Over the coming year, Firefox will be putting the finishing touches on a plan it set in motion in 2015, which was to replace the aging Add-ons API with a new system called WebExtensions, based on the same extensions API used by Chromium browsers such as Chrome, Vivaldi, Opera, and others.
After launching limited support for WebExtensions in August 2016 with the release of Firefox 48, Mozilla has slowly added new features in following releases, moving forward for full WebExtensions support.
Below are Mozilla's intentions regarding how Firefox will handle add-ons in 2017 and afterward, along with how multi-process (e10s) support will also factor into consideration. Just take into account that the current Firefox release is Firefox 51.
Set for release on April 18, this release marks an important point in the Firefox timeline.
Legacy add-ons = Firefox add-ons built on the old Add-ons API, XUL overlay extensions, bootstrapped extensions, SDK extensions, and Embedded WebExtensions.
Set for release on November 14, this is the end of the line for old Firefox add-ons. If developers don't migrate their code from the old Add-ons API to the new WebExtensions API by then, their add-ons will stop working for good.
According to Mozilla, the reason why old legacy add-ons will stop working in Firefox 57 is because they plan to remove a workaround that allowed non-multi-process code to run on the new Firefox engine.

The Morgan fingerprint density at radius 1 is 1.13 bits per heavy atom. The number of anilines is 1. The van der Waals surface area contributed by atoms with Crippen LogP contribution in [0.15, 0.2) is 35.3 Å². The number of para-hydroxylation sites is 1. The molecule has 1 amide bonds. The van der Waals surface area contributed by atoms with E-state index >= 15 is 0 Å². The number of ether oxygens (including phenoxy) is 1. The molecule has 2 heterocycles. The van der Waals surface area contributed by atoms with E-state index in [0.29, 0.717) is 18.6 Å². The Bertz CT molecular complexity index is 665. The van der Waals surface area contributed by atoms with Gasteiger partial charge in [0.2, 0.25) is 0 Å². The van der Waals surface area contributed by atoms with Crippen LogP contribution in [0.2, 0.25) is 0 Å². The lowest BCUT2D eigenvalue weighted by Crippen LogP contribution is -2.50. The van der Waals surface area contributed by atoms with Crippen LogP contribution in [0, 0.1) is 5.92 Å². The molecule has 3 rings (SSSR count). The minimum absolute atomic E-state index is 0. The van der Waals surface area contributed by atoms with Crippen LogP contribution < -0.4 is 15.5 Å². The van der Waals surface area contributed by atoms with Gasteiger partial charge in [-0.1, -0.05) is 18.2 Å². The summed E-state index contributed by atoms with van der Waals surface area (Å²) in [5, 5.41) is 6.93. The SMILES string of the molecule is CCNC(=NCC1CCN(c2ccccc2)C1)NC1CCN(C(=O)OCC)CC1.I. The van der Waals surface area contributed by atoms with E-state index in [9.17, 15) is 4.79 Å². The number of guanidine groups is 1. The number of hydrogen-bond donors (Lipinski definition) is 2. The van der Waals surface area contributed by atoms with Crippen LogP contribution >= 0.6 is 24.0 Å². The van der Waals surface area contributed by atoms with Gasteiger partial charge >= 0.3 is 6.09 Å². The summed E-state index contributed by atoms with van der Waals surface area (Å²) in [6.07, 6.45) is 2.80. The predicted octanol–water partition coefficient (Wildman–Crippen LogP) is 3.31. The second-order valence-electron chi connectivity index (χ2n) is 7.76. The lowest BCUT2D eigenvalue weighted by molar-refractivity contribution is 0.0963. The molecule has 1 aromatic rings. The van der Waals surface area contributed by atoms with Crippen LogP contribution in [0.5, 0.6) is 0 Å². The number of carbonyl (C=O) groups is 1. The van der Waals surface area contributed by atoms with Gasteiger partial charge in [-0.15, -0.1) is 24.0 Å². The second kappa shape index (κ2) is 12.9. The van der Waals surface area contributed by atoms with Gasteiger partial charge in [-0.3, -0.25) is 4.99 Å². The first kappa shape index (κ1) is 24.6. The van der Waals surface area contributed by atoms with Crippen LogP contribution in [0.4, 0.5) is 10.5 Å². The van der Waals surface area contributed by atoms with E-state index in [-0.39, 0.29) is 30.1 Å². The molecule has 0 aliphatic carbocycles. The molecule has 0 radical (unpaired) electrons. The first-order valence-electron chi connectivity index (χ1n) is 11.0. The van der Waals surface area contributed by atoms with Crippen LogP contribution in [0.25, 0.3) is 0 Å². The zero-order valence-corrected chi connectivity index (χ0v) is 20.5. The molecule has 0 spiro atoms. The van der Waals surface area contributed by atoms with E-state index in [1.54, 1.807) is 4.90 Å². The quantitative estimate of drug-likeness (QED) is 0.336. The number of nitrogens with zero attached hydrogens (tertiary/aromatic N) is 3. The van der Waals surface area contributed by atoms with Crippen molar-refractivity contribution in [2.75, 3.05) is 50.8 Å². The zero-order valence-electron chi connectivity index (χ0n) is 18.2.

Removing the workaround means no code will run in Firefox if it hasn't been optimized for multi-process support. This automatically means all legacy add-ons.
WebExtensions and multi-process support are two important updates through which the Mozilla Foundation plans to speed up Firefox and reduce browser crashes.
The downside to these two new technologies is that it will kill Firefox's main feature, it's huge add-ons repository.
Already, some old and prolific Firefox add-on developers have said they don't plan to migrate their code to the new WebExtensions API.
The upside to WebExtensions is that users will be able to install Chrome extensions in Firefox when Mozilla finishes implementing the WebExtensions API.
Nevertheless, it's a known fact that old Firefox add-ons had more customization power over Firefox than what Chrome and Firefox allow the new WebExtensions API, meaning the new add-ons won't be their own fully-contained apps, but more like scripts that work with what the browser allows them to. A large number of users have voiced their displeasure regarding the new WebExtensions API, with many vowing to move to Firefox ESR or Pale Moon distributions.